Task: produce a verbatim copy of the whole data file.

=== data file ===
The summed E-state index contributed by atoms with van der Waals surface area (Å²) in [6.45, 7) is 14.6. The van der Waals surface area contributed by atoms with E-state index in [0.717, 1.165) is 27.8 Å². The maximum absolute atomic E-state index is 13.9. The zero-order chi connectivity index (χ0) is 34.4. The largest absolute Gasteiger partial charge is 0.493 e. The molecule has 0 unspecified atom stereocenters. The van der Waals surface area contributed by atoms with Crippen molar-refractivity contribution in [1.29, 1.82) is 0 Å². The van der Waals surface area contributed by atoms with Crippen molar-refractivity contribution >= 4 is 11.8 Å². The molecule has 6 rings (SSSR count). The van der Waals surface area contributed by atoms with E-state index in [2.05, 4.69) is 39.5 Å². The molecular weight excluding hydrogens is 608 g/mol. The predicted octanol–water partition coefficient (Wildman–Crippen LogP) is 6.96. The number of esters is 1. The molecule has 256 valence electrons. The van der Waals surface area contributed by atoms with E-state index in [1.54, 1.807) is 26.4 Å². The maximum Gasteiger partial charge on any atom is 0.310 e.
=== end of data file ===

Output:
The summed E-state index contributed by atoms with van der Waals surface area (Å²) in [6.45, 7) is 14.6. The van der Waals surface area contributed by atoms with E-state index in [0.717, 1.165) is 27.8 Å². The maximum absolute atomic E-state index is 13.9. The zero-order chi connectivity index (χ0) is 34.4. The largest absolute Gasteiger partial charge is 0.493 e. The molecule has 0 unspecified atom stereocenters. The van der Waals surface area contributed by atoms with Crippen molar-refractivity contribution in [1.29, 1.82) is 0 Å². The van der Waals surface area contributed by atoms with Crippen molar-refractivity contribution >= 4 is 11.8 Å². The molecule has 6 rings (SSSR count). The van der Waals surface area contributed by atoms with E-state index in [2.05, 4.69) is 39.5 Å². The molecular weight excluding hydrogens is 608 g/mol. The predicted octanol–water partition coefficient (Wildman–Crippen LogP) is 6.96. The number of esters is 1. The molecule has 256 valence electrons. The van der Waals surface area contributed by atoms with E-state index in [1.54, 1.807) is 26.4 Å². The maximum Gasteiger partial charge on any atom is 0.310 e.